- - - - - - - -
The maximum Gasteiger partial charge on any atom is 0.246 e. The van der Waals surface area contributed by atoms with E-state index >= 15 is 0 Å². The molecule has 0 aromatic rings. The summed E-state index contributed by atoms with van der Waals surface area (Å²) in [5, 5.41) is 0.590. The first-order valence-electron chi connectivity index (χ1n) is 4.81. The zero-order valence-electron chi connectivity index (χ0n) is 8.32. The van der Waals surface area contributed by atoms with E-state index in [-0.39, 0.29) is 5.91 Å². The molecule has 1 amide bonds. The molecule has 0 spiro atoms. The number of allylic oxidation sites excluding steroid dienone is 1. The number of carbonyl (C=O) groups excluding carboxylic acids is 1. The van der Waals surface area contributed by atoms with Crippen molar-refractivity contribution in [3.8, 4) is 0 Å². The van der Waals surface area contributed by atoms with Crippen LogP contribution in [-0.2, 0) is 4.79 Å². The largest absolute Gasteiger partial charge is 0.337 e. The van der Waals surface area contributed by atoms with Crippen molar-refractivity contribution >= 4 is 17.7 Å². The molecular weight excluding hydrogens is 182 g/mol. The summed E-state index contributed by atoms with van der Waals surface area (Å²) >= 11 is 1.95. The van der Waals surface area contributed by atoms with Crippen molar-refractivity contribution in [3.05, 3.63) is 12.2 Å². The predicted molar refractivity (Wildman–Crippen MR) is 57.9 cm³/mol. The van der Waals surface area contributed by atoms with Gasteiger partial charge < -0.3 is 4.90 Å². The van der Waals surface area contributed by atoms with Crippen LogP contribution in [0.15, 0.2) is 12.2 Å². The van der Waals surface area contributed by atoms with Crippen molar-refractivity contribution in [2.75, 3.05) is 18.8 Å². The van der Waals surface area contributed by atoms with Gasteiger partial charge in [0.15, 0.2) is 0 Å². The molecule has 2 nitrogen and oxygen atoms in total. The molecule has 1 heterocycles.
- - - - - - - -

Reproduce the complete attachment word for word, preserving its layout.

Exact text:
The maximum Gasteiger partial charge on any atom is 0.246 e. The van der Waals surface area contributed by atoms with E-state index >= 15 is 0 Å². The molecule has 0 aromatic rings. The summed E-state index contributed by atoms with van der Waals surface area (Å²) in [5, 5.41) is 0.590. The first-order valence-electron chi connectivity index (χ1n) is 4.81. The zero-order valence-electron chi connectivity index (χ0n) is 8.32. The van der Waals surface area contributed by atoms with E-state index in [-0.39, 0.29) is 5.91 Å². The molecule has 1 amide bonds. The molecule has 0 spiro atoms. The number of allylic oxidation sites excluding steroid dienone is 1. The number of carbonyl (C=O) groups excluding carboxylic acids is 1. The van der Waals surface area contributed by atoms with Crippen molar-refractivity contribution in [3.8, 4) is 0 Å². The van der Waals surface area contributed by atoms with Crippen LogP contribution in [-0.2, 0) is 4.79 Å². The largest absolute Gasteiger partial charge is 0.337 e. The van der Waals surface area contributed by atoms with Crippen molar-refractivity contribution >= 4 is 17.7 Å². The molecular weight excluding hydrogens is 182 g/mol. The summed E-state index contributed by atoms with van der Waals surface area (Å²) >= 11 is 1.95. The van der Waals surface area contributed by atoms with Crippen molar-refractivity contribution in [3.05, 3.63) is 12.2 Å². The predicted molar refractivity (Wildman–Crippen MR) is 57.9 cm³/mol. The van der Waals surface area contributed by atoms with Gasteiger partial charge < -0.3 is 4.90 Å². The van der Waals surface area contributed by atoms with Crippen LogP contribution in [0.15, 0.2) is 12.2 Å². The van der Waals surface area contributed by atoms with Crippen molar-refractivity contribution in [2.75, 3.05) is 18.8 Å². The van der Waals surface area contributed by atoms with Gasteiger partial charge in [0.15, 0.2) is 0 Å². The molecule has 2 nitrogen and oxygen atoms in total. The molecule has 1 heterocycles.